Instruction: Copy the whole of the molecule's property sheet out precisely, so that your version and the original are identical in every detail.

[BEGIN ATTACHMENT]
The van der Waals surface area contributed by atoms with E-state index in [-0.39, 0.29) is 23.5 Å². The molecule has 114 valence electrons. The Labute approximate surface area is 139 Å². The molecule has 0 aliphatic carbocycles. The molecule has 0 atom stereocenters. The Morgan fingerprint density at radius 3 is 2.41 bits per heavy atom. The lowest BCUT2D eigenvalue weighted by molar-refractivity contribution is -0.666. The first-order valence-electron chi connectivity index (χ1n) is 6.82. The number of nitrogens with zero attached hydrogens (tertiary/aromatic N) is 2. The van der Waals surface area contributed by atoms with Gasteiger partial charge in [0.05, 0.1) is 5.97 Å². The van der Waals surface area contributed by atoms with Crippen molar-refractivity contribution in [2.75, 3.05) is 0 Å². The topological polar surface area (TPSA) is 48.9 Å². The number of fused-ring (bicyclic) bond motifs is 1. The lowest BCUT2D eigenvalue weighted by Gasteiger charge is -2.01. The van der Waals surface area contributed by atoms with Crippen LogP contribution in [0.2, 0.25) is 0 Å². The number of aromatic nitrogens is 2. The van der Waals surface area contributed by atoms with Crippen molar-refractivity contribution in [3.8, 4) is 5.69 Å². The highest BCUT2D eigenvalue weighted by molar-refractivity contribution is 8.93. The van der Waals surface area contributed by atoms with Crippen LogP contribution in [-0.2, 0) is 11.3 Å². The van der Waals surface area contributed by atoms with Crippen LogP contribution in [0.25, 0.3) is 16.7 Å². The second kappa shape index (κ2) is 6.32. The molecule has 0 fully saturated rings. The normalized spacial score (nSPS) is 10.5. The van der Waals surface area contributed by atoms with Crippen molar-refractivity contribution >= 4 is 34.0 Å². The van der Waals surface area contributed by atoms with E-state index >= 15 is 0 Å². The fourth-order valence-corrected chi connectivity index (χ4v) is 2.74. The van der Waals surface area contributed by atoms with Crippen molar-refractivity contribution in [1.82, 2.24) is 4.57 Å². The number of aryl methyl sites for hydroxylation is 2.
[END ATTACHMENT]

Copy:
The van der Waals surface area contributed by atoms with E-state index in [-0.39, 0.29) is 23.5 Å². The molecule has 114 valence electrons. The Labute approximate surface area is 139 Å². The molecule has 0 aliphatic carbocycles. The molecule has 0 atom stereocenters. The Morgan fingerprint density at radius 3 is 2.41 bits per heavy atom. The lowest BCUT2D eigenvalue weighted by molar-refractivity contribution is -0.666. The first-order valence-electron chi connectivity index (χ1n) is 6.82. The number of nitrogens with zero attached hydrogens (tertiary/aromatic N) is 2. The van der Waals surface area contributed by atoms with Gasteiger partial charge in [0.05, 0.1) is 5.97 Å². The van der Waals surface area contributed by atoms with Crippen molar-refractivity contribution in [2.75, 3.05) is 0 Å². The topological polar surface area (TPSA) is 48.9 Å². The number of fused-ring (bicyclic) bond motifs is 1. The lowest BCUT2D eigenvalue weighted by Gasteiger charge is -2.01. The van der Waals surface area contributed by atoms with Crippen LogP contribution in [0.2, 0.25) is 0 Å². The number of aromatic nitrogens is 2. The van der Waals surface area contributed by atoms with Crippen molar-refractivity contribution in [3.8, 4) is 5.69 Å². The highest BCUT2D eigenvalue weighted by molar-refractivity contribution is 8.93. The van der Waals surface area contributed by atoms with Crippen LogP contribution in [-0.2, 0) is 11.3 Å². The van der Waals surface area contributed by atoms with Crippen LogP contribution in [0.25, 0.3) is 16.7 Å². The second kappa shape index (κ2) is 6.32. The molecule has 0 fully saturated rings. The normalized spacial score (nSPS) is 10.5. The van der Waals surface area contributed by atoms with Crippen molar-refractivity contribution >= 4 is 34.0 Å². The van der Waals surface area contributed by atoms with E-state index >= 15 is 0 Å². The fourth-order valence-corrected chi connectivity index (χ4v) is 2.74. The van der Waals surface area contributed by atoms with Crippen molar-refractivity contribution in [1.82, 2.24) is 4.57 Å². The number of aryl methyl sites for hydroxylation is 2.